View Full Version : Forney Creek
Hi all-- new user, first post. I am planning a trip to Forney Creek in the middle of March and would appreciate any info I can get.
We are planning to put in at Flat Branch boat ramp on Fontana Lake. It is just South of Goldmine Loop Trail across the lake right next to Evans Knob at the end of Greasy Branch Rd. Anyone familiar with this? Is it safe (car theft wise)? Is the road to it passable for non 4-wheel drive vehicles? We are paddling canoes across and planning on about a 2 hour paddle. Does this sound reasonable? It looks like slightly less than 3 miles.
We are planning on carrying some chains and padlocks so we can drag the canoes away from the trail and lock them to a tree. Will this be enough of a theft deterrent?
We will probably stay at CS 71 so we will have access to both the upper and lower stretches of Forney Creek. Most of the fishing will be on the lower reaches; but I will check out Jonas and Huggins Creeks as well. Any other info on trail conditions, creek crossings, good fishing spots, equipment, etc. will be greatly appreciated. I have done a back country trip like this (sans canoes) to Eagle Creek and had a great trip-- can I assume that Forney Creek and Trail will be similar in regards to hiking and fishing?
Also, if you had to pick between Raven Fork, Straight Fork and Bradley Fork this time of year what would your choice be?
Thanks in advance for any input...
01-29-2008, 08:59 PM
Welcome to the board, i can't really answer your question on forney creek as i've never been there (it's on my to do list), but i can throw my input in on the other question. This time of year, your best bet will probably be bradleys fork simply to its lower elevation and, therefore, warmer water. Straight fork isn't that much higher so you may give that a try as well. As far as ravens fork goes, it's up pretty high so i'm sure the water will be very cold up there. FYI though, if you ever do decide to go to ravens fork, make sure and go when the water is low to normal. I wouldn't even think of going there when the water is up, you couldn't navigate the stream very well, if at all, plus it would just be downright dangerous down in that area.
01-29-2008, 09:32 PM
Access to Bradley Fork tailhead is thru Smokemont Campground. This campgroud is normally open in the winter, but is closed until March 1 for water line construction. I was told at the Vistor's Center that it's okay to park on Hwy 441 and walk thru the campground to Bradley Fork. Just be aware that you'll have about a mile walk before you get to the creek.
Agree with Craig that Raven Fork probably isn't worth the effort this time of the year.
I've fished the lower reaches of Forney several times and found it to be very good. However its always been a couple months later than when you're planning to go. I wouldn't worry too much about your boats at the mouth of Forney. As for the car, the only place I've heard of trouble was cars left at the tunnel on the Road to Nowhere. That was several years ago and I think it was one group of bad guys and they were caught. I'm not familiar with the area you're looking at.
01-29-2008, 10:52 PM
Welcome to the board. I fished Forney Creek last May. I posted a report on the Smoky Mountain Fishing Board under a thread entitled Forney Creek - Backcountry. I'll try to provide a link for that report: http://littleriveroutfitters.com/forum.showthread.php?t=8306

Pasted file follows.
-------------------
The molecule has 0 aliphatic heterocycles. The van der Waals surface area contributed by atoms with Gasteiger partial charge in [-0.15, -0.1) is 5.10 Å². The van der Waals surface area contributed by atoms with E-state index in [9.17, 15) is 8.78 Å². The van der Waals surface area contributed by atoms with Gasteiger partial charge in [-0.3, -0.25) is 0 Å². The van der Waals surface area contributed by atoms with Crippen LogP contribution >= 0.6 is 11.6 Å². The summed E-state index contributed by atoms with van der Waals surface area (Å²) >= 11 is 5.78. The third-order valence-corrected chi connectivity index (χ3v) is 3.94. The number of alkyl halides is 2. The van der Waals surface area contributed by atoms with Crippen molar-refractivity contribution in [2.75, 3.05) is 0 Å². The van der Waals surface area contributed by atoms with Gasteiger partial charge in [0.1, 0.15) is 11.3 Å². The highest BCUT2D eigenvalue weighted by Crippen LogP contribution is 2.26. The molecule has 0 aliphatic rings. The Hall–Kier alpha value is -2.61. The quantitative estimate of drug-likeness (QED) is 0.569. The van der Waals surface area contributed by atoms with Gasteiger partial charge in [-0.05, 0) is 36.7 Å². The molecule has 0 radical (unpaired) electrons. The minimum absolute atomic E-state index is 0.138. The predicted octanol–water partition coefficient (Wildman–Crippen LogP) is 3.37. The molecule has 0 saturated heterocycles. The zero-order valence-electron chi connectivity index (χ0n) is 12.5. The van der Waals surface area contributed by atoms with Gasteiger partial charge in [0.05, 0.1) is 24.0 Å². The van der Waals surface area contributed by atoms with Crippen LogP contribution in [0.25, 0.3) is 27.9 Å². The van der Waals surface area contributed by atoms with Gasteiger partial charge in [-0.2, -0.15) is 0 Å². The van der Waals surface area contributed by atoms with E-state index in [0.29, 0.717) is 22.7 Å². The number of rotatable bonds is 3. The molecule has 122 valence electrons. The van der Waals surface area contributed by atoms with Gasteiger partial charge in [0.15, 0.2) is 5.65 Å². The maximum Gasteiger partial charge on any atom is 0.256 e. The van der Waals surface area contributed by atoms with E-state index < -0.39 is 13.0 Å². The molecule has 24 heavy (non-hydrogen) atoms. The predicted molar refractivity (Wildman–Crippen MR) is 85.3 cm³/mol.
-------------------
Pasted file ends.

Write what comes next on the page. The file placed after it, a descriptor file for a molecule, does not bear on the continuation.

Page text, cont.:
I will point out that the trail goes away from the creek just above campsite #71 and returns to the creek just below #70. In between there it climbs a ridge but nothing real bad. We just did not have the fishing that I had hoped for. If I had it to do over again I would spend more time fishing lower, especially the water between #71 and #70. This is pretty remote country, and even though it sees quiet a bit of hikers and horseback riders the section that I am referring to between the campsites is away from the trail and definitely not a place where you would want to take a fall. I do not know that you can fish through it, but I would like to try it. Campsite #71 is a pretty site, but if you are there during the weekend there is a good chance that you will share it with horseback riders (nothing against horses just making the observation). Below #71 Forney is a pretty good size creek.
01-29-2008, 10:59 PM
I see that my link didn't work. No suprise, I know nothing about computers or the internet, just being on a message board is a giant leap into the technical world for me. I watched this board for a long time, before I ever joined just because I wasn't sure I could figure out how to join. Thanks to the folks at LRO for show a great service and making it so simple that those of us with no computer skills can use it. Anyway, if you look in the Smoky Mountain Fishing forum last May (5/05/07 I think) you should be able to find a thread on Forney Creek - Backcountry.
01-30-2008, 12:03 PM
Here is the link you referred to:
01-30-2008, 12:14 PM
01-30-2008, 04:31 PM
BMC, it sounds like you are in for a great adventure. Just wondering about the canoe idea. Are you taking the canoes to cut down on the hiking into Forney, or just because it will make the adventure, more of an adventure?
If you are doing it for adventure-sake, I applaud you and read no further. But if you are investing 2hrs to paddle across the lake to save time, it may not be a good place to cut time out of. From the end of the "road to nowhere" to campsite 74, where you were paddling to, is "only" 2.9 miles. Depending on how fast you hike with a loaded pack, you could probably do it in around an hour, or so, with packs. The elevation changes are not too drastic (400' gain, then 700' drop). Depending on where you are coming from, it make take a bit more driving, as well. But you won't have to worry about stashing and lugging your canoe around, so that part may even be a wash, anyway.